Selling my things was easy. Everything went in a week - everything. I would have a chair and a side table for a good part of two weeks. My life partner, a 16 year old Pomeranian (Mr. Jones) and I slept on an air mattress the last days while I packed the car Tetris style. That big, beautiful apartment emptied so quickly I had barely any time to let go. I made sure to return to all of my favorite places to say goodbye. I meant to leave on a Thursday, but I wouldn't until the following Monday. So much of my last few days was spent schlepping boxes to the post office, to goodwill, to resale stores, that I wanted to have a day, two days, to just be, to calmly and properly depart the softest place I could land. The sweetest, most magical hamlet. The healing rocks. The cleansing waters. The peaceful wooded paths that listened to me when I had no one else to talk to. The most sacred spaces that heard and held my heart when I had nowhere else to love.
And I did. I took my time. I went back to my regular bar three nights in a row, not knowing if the next day would be the day I actually left. The staff there was like my family. They took me in, made me feel like I was home. They said, "we'll know you're gone when you don't come in," and that Sunday night would be my last Burnside Brown Ale in Portland, Maine...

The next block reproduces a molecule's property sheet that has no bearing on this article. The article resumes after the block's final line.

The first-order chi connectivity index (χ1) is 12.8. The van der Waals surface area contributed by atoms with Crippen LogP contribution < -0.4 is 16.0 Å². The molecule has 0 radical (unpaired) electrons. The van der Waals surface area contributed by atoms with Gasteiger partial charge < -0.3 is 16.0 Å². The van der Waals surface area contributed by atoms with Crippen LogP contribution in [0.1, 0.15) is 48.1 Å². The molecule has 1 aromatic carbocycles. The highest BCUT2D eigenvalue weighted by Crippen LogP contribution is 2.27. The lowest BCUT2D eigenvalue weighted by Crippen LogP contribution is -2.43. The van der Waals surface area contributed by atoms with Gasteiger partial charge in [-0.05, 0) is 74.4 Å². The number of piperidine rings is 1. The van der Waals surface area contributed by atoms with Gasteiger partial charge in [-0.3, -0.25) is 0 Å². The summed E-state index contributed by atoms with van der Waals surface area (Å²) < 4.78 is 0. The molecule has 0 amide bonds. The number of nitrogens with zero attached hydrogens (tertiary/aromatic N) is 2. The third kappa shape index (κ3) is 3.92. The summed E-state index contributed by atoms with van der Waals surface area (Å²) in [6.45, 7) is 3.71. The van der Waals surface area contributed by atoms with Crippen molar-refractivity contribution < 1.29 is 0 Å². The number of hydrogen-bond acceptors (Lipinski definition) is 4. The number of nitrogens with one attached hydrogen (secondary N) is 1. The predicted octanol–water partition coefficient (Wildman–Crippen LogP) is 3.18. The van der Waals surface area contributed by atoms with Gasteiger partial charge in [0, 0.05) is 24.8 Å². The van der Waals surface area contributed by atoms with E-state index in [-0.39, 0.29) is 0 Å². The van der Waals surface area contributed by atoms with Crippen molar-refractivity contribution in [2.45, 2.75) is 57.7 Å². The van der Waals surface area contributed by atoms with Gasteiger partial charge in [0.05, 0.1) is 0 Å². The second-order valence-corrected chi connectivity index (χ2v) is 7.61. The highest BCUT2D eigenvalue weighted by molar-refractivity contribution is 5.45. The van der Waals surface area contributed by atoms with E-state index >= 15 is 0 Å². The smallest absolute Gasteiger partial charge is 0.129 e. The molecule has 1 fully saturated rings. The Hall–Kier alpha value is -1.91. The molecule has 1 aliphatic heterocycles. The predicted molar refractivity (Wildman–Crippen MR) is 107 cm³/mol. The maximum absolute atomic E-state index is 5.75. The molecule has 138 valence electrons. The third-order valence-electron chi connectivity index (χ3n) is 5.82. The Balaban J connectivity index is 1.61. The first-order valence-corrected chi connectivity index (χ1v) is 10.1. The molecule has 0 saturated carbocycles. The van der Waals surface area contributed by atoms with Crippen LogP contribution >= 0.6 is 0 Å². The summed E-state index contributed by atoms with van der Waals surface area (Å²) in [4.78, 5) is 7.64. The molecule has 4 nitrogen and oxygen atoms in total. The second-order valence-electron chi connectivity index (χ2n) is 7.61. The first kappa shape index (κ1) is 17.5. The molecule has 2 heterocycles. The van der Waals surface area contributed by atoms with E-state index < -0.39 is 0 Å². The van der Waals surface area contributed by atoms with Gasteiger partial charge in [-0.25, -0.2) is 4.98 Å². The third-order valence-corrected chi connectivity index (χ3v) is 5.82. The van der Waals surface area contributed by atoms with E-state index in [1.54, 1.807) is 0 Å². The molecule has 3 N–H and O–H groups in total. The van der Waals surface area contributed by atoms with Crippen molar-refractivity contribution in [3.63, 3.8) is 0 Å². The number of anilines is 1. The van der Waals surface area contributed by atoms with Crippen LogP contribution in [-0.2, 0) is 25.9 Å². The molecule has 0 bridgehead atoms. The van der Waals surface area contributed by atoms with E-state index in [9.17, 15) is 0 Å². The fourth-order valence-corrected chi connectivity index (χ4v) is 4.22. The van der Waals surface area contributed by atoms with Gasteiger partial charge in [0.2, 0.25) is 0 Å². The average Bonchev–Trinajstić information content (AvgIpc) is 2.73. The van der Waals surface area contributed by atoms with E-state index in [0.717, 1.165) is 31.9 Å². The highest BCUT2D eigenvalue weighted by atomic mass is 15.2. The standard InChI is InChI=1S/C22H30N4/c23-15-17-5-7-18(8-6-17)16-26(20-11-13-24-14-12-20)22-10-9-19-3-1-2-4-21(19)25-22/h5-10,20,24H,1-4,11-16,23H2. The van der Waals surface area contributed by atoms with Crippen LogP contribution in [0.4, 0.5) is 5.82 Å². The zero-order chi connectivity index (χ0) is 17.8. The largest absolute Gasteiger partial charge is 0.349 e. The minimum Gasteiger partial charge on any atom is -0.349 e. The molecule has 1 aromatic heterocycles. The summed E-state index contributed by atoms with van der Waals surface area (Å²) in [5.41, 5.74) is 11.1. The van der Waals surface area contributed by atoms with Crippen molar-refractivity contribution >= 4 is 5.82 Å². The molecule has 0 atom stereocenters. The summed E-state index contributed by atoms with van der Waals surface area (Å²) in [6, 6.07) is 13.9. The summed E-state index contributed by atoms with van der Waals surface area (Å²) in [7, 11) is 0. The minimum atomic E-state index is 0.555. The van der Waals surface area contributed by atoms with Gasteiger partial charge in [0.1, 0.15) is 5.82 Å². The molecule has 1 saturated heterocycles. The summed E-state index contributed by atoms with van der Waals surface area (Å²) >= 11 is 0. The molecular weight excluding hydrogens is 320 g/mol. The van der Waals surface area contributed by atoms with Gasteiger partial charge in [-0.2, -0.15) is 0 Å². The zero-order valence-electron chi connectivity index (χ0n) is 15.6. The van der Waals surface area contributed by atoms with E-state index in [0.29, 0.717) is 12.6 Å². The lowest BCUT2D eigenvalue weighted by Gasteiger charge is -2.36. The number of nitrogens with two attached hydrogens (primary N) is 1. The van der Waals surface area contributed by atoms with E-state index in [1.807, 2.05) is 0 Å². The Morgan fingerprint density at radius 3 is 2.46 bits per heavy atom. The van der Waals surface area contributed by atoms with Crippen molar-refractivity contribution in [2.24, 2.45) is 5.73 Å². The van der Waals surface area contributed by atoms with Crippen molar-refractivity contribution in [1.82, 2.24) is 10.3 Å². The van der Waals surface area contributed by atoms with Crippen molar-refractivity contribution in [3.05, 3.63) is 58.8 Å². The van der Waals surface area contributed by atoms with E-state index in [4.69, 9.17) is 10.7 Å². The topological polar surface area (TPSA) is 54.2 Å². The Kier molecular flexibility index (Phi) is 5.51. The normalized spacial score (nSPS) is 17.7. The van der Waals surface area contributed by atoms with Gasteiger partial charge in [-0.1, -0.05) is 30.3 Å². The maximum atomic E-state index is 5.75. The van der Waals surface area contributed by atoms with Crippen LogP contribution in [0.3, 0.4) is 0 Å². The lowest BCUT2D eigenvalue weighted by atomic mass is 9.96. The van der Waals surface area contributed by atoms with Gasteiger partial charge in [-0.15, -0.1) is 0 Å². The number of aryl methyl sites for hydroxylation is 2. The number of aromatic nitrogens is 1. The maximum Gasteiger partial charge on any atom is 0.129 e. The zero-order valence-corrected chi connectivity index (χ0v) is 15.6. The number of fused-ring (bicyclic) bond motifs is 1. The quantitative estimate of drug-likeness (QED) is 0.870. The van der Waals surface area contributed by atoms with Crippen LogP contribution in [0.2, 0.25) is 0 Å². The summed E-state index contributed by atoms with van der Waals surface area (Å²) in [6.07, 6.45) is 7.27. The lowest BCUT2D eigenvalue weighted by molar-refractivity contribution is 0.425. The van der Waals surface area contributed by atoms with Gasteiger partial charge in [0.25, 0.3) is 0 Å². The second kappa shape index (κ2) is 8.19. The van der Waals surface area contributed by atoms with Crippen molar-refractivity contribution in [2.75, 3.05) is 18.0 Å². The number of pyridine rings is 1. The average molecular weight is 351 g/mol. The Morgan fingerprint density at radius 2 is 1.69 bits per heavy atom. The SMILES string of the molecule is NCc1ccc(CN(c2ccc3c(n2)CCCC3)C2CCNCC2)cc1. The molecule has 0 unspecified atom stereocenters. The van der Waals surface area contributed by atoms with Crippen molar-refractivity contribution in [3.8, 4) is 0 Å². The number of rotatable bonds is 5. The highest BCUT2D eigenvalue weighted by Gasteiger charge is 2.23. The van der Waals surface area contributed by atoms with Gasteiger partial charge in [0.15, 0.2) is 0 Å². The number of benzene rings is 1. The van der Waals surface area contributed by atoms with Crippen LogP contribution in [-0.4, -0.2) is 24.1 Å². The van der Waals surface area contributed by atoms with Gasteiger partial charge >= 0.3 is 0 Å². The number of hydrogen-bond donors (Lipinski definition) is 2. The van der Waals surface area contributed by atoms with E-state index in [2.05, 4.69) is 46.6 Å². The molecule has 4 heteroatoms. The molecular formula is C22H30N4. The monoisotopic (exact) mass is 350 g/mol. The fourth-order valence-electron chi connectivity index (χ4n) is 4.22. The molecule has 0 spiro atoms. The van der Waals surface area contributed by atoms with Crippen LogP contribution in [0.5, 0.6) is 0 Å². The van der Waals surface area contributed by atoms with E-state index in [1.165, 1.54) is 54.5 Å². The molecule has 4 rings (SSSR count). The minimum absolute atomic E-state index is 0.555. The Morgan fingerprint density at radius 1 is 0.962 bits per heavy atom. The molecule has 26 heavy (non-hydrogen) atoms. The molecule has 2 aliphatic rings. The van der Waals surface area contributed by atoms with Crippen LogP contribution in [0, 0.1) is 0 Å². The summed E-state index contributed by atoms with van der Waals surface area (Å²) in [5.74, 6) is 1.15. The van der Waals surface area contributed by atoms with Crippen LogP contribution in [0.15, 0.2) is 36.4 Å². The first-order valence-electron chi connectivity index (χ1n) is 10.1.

Well, for awhile at least.
Monday morning came. I deflated our bed. Took the last of the trash out. Stuffed the final few items into the gypsy wagon. Placed my Pom in a shoebox sized nook in the front seat, stopped one last time at my Starbucks on Congress Street for a road coffee, and as I walked out the door the barista who knew me very well (I went every single day), called out, "California!" and I threw up a peace sign goodbye.
When I left New York City after a decade, tears didn't come. Maybe it was because I knew that I wasn't ready to go that far away. Maybe it was because I thought I would be back. That I would work things out with my love. This time was different. I stayed very strong until I crossed the Pennsylvania State Line, leaving New York in my rearview. The tears came in a flood. I knew that I wasn't just leaving Portland, Maine.
This was just the beginning of what would be the most unforgettable journey across the country. Just me, my Pomeranian, and a compact car full of all that I owned...
The Farewell Album
The Year I Lived in Portland, Maine
Secret Beach, Coco Cooper
i know a place
where the mermaids lie,
and the wind blows sweet, and the seagulls cry.
where the rocks they heal
under a warming sun
and the sky is so blue,
and the wild things run.
where the waves they crash
upon a rocky shore,
and the mind finds peace,
and the heart will soar.
where the sunlight dances on the water,
and the sand is a radiant pink,
where the air breathes crystal clear,
and thoughts they cease to think.
yeah, i know a place
that not many will reach,
where sacred songs of stillness play,
our magical, secret beach.